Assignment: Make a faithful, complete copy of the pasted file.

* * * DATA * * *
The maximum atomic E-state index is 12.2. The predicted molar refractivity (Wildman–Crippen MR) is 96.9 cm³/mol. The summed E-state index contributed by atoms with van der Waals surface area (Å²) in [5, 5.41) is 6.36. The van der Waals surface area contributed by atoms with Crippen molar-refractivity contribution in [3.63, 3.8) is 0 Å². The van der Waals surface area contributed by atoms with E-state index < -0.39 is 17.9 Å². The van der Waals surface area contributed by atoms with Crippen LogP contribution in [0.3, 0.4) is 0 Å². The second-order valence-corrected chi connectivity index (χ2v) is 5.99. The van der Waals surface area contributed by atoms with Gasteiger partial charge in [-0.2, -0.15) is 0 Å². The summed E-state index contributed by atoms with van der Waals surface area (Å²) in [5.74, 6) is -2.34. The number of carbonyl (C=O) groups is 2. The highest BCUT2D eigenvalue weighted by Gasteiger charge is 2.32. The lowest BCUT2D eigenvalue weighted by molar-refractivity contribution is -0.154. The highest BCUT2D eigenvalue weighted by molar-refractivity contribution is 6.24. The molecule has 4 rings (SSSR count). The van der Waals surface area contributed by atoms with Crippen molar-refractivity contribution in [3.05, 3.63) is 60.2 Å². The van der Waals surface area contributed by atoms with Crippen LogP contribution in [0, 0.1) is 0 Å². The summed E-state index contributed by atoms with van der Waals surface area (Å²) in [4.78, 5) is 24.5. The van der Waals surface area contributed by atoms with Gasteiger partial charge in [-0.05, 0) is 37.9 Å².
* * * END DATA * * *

The maximum atomic E-state index is 12.2. The predicted molar refractivity (Wildman–Crippen MR) is 96.9 cm³/mol. The summed E-state index contributed by atoms with van der Waals surface area (Å²) in [5, 5.41) is 6.36. The van der Waals surface area contributed by atoms with Crippen molar-refractivity contribution in [3.63, 3.8) is 0 Å². The van der Waals surface area contributed by atoms with E-state index < -0.39 is 17.9 Å². The van der Waals surface area contributed by atoms with Crippen LogP contribution in [0.3, 0.4) is 0 Å². The second-order valence-corrected chi connectivity index (χ2v) is 5.99. The van der Waals surface area contributed by atoms with Gasteiger partial charge in [-0.2, -0.15) is 0 Å². The summed E-state index contributed by atoms with van der Waals surface area (Å²) in [5.74, 6) is -2.34. The number of carbonyl (C=O) groups is 2. The highest BCUT2D eigenvalue weighted by Gasteiger charge is 2.32. The lowest BCUT2D eigenvalue weighted by molar-refractivity contribution is -0.154. The highest BCUT2D eigenvalue weighted by molar-refractivity contribution is 6.24. The molecule has 4 rings (SSSR count). The van der Waals surface area contributed by atoms with Crippen molar-refractivity contribution in [3.05, 3.63) is 60.2 Å². The van der Waals surface area contributed by atoms with Crippen LogP contribution in [0, 0.1) is 0 Å². The summed E-state index contributed by atoms with van der Waals surface area (Å²) in [4.78, 5) is 24.5. The van der Waals surface area contributed by atoms with Gasteiger partial charge in [-0.05, 0) is 37.9 Å².